RELATED: Situational Employee Engagement Webinar

Now is not the time for radio silence. We have to do better.

Thanks for reading.

To see what others are doing amid the COVID-19 pandemic, check out the AttractionPros COVID-19 Video Series.


Life with a canine guides us through the re-onboarding process

I’ve had and trained dogs before, and I’ve on-boarded people before, but never have these two concepts collided SO HARD as they have in the last month.

Meet Otis, a 4 month-old Border Collie/Basset Hound mix we adopted in late March. For those who know dog breeds, you can probably guess his personality: really smart but kind of lazy and stubborn.

So, we started with the dog training, which is NOT about training the dog. It’s about training the humans to learn to think like a dog so we can better communicate with him. This is where these worlds collided…

Organizational training should not be ONLY about teaching employees about their job and their roles… leaders should also be LEARNING about the employees so they can speak their language.

In other words, training an employee should NOT be a one-way venture. BOTH sides should actively be in the learning mode. Ah-ha!

This is especially true now as facilities are anticipating coming back online in a post-COVID-19 world.

So what I have learned from “onboarding” Otis that would help you as you onboard or re-onboard your teams in the coming weeks and months?

  • Like I said above, let’s look at the training process as a two-way proposition. You WILL NOT be able to bring your folks in and tell them the new information and expect results. Just because I tell Otis to sit, that doesn’t mean he is going to do it. Your protocols are not the same, and I would dare to say that your teams are not the same. More than ever you will have to focus on how your employees are reacting to coming back to work and the “new normals” in order to get the best performance.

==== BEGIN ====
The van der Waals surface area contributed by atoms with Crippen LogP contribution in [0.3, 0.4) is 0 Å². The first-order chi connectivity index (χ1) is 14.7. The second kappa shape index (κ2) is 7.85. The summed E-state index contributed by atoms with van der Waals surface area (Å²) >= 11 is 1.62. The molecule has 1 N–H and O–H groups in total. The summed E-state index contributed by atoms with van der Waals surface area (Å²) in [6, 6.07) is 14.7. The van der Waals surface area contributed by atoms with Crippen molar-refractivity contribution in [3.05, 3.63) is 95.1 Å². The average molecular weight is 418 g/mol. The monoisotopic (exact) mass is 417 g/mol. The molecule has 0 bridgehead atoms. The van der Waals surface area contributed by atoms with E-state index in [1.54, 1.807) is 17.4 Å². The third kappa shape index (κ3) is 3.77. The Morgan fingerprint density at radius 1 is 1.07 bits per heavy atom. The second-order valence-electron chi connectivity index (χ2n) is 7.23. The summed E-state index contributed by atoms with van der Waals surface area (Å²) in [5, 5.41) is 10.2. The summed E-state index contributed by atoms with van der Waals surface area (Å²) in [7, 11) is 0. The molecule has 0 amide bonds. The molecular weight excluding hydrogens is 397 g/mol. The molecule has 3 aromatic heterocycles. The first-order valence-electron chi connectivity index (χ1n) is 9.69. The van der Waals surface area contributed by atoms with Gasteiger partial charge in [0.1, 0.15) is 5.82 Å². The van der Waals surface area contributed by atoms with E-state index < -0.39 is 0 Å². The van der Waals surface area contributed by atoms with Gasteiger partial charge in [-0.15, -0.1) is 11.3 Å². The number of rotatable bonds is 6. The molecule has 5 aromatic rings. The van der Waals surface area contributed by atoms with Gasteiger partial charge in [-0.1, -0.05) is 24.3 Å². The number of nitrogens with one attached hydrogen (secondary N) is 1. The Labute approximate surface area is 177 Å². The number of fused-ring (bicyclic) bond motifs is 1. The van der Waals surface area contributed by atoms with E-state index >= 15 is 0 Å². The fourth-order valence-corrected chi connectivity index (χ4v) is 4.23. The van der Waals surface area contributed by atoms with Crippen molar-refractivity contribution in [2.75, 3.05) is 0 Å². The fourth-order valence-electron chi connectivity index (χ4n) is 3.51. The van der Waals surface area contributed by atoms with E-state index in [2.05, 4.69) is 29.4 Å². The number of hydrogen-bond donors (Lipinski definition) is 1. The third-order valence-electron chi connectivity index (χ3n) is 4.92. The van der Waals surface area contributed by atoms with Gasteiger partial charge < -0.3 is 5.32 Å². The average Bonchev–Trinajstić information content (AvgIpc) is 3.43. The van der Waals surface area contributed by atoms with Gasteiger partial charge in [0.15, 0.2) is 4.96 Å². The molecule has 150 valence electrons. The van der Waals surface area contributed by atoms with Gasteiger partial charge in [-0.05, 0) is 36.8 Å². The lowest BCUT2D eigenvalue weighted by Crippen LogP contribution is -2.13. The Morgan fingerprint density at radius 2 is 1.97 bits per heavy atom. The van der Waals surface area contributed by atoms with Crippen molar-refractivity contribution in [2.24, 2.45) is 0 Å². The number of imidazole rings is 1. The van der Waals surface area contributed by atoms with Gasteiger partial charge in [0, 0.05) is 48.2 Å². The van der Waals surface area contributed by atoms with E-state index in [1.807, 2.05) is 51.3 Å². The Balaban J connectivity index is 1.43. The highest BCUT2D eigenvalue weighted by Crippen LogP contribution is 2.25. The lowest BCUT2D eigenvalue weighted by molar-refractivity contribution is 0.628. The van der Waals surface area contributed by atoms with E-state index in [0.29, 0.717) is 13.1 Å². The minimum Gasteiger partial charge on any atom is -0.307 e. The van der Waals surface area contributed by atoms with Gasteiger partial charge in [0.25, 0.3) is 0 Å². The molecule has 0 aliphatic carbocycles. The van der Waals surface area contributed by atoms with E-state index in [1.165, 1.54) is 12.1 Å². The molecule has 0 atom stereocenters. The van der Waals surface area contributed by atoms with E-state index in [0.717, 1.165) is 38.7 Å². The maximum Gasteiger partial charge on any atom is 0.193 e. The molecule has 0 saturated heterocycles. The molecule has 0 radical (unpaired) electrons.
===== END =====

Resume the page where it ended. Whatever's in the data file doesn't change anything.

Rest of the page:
• This means you’ll have to be even MORE diligent and consistent with your messaging. One day Otis may respond well to a command followed by a treat, the next day maybe not. Over time, the more consistent I can be with my expectations, messaging and communication, the better results we’ll get. If you do not consistently reiterate your standards and expectations (in a few different modes) the performance of your employees will be haphazard.  If you are promising your guests that you will be cleaning and sanitizing on a more aggressive schedule (for example), “haphazard” doesn’t jive with that.
  • Encouragement is KING. Do you have any earthly idea how many times I’ve said, “good boy” in the last 1.5 months? I don’t, but I know it’s a TON. Why so much? Because dogs respond to positivity and a friendly tone of voice. They also respond to firm reprimands, which we have had to do, but the scales have tipped toward encouragement SO much more often. Encourage the behavior that you want – where have I heard that before? As your employees come back, they may be scared, they may be apprehensive, they may be unsure if they should even be at work. This is your time to summon up as much compassion and empathy as possible and encourage the behaviors YOU want to see.  Will you have to correct people, sure. But do that in an encouraging way, too.  Focus on getting better in the future rather than reliving a mistake of the past. Leave the firm reprimands for the stuff that really deserves it – like if their safety is in jeopardy.
  • While you are doing all of this, you will need to re-learn (or learn) how your employees communicate and the best way to respond. When we first brought Otis home, we didn’t know his “tell” for when he had to go to the bathroom. We had a few accidents, so we started taking him out just about every hour or so until we learned what he was trying to tell us. When there was an accident, did we get angry and stuff his nose in his pee spot? No. We did our best to remain calm, we picked him up immediately and took him outside. We can’t get mad at him because he doesn’t know the expectation, so we have to A. be consistent with our reactions and B. watch more closely for his signals so we could avoid the accident in the first place. I know you are going to have a lot on your plate when you re-open, and watching, caring for and anticipating the needs of your employees should be at the top of your list.

In some ways, I think if you have had to shut down you are at an advantage over places like grocery stores who have been open this entire time. They fell into a new normal, you get to plan for it.

And plan for it you should! Plan for your guests and their experience, but also plan for your employee’s experience.

If you need help navigating any of these preparations, I’m happy to assist. You can call/text 407-435-8084 or email

Thanks for reading!

Did you miss the Situational Employee Engagement Webinar?  You’re in luck. We recorded it just for you! Click here or the picture below.